Unlike waterfalls or puppies, photos of space can be more difficult to capture for the home photographer. NASA is the place for all of your cosmic and space picture needs. They offer mind-blowing photos they’ve taken over the years, for free. The site has a number of galleries you can go through to find something you need. Whether it’s retro ones like Neil Armstrong stepping on the moon, the Mars surface shot by Curiosity, or something more recent like a cosmic ring.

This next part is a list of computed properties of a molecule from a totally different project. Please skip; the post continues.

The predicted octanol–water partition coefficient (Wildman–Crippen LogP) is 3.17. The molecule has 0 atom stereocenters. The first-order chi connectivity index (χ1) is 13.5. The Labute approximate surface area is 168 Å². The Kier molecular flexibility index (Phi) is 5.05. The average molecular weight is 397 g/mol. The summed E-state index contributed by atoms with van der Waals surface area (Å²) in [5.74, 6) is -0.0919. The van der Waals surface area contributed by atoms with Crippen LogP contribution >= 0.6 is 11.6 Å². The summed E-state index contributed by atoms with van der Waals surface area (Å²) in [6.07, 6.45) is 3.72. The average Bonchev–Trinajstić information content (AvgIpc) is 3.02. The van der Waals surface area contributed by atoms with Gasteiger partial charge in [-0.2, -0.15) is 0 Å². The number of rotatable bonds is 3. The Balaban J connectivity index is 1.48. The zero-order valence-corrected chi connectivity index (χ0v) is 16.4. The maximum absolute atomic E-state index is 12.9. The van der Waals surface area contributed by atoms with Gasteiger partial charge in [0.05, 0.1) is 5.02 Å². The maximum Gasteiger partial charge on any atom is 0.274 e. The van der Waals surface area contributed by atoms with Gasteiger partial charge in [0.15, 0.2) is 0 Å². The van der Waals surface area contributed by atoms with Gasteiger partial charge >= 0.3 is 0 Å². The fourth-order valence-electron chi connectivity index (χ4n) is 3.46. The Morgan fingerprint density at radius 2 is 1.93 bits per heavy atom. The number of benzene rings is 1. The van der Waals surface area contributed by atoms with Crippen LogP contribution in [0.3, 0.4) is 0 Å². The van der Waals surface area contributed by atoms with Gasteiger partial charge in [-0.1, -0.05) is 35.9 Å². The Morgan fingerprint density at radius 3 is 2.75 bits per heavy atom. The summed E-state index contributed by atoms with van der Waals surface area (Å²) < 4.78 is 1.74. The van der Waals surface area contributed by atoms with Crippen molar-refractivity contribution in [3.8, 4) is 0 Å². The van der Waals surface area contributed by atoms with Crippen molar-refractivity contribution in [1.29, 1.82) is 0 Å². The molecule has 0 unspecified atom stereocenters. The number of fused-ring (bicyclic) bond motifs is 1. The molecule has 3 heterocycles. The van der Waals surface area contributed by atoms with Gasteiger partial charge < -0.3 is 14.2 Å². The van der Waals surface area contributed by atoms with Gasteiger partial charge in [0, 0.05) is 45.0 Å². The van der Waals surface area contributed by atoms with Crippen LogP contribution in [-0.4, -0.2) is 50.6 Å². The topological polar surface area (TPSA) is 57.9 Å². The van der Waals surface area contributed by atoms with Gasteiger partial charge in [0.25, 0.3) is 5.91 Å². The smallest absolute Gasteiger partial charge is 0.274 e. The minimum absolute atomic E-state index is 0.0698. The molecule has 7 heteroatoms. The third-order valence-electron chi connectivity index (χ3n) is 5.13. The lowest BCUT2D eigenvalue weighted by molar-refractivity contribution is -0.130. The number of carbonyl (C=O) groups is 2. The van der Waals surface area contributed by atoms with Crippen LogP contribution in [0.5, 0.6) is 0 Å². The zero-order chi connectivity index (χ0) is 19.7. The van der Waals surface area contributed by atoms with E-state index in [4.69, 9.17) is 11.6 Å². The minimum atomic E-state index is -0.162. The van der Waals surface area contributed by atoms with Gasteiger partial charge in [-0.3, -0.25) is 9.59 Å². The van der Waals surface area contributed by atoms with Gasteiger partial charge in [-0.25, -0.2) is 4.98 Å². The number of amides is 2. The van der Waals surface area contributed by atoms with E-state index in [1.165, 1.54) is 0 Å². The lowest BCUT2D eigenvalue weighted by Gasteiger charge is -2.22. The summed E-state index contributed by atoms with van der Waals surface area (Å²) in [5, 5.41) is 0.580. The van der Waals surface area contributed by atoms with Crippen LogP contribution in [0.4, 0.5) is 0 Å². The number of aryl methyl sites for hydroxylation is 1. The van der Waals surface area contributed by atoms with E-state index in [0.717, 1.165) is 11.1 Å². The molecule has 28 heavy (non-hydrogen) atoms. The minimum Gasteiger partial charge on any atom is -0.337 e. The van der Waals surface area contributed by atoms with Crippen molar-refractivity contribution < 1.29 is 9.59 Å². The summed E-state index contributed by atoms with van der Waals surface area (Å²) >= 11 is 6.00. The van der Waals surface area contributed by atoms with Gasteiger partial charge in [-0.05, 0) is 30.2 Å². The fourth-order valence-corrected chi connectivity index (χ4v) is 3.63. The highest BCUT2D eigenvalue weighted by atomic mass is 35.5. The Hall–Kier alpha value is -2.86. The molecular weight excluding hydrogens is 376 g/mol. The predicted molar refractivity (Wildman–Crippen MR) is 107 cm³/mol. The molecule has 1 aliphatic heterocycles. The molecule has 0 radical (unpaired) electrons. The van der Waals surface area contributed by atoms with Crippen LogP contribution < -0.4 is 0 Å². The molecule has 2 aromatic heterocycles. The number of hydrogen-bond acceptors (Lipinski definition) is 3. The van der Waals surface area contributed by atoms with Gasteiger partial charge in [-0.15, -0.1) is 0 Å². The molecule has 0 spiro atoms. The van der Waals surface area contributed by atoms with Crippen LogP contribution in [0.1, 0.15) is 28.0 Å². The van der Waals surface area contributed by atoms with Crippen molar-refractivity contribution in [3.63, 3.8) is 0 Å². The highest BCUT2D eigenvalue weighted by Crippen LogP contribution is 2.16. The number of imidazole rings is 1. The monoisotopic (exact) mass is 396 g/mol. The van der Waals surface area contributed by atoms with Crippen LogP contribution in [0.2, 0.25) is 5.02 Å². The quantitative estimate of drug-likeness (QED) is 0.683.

There is a lot of outer space to cover, so if you don’t find what you’re looking for with NASA, SpaceX has made all of its spectacular photos available in the public domain. The world was informed of this exciting news by Elon Musk on Twitter – what a world we’re living in! SpaceX is a young, private company, so unlike the government-run NASA, it has no obligation to give up the rights to their photos. Lucky for us, they decided to throw us a bone and put awe-inspiring pictures on Flickr for free.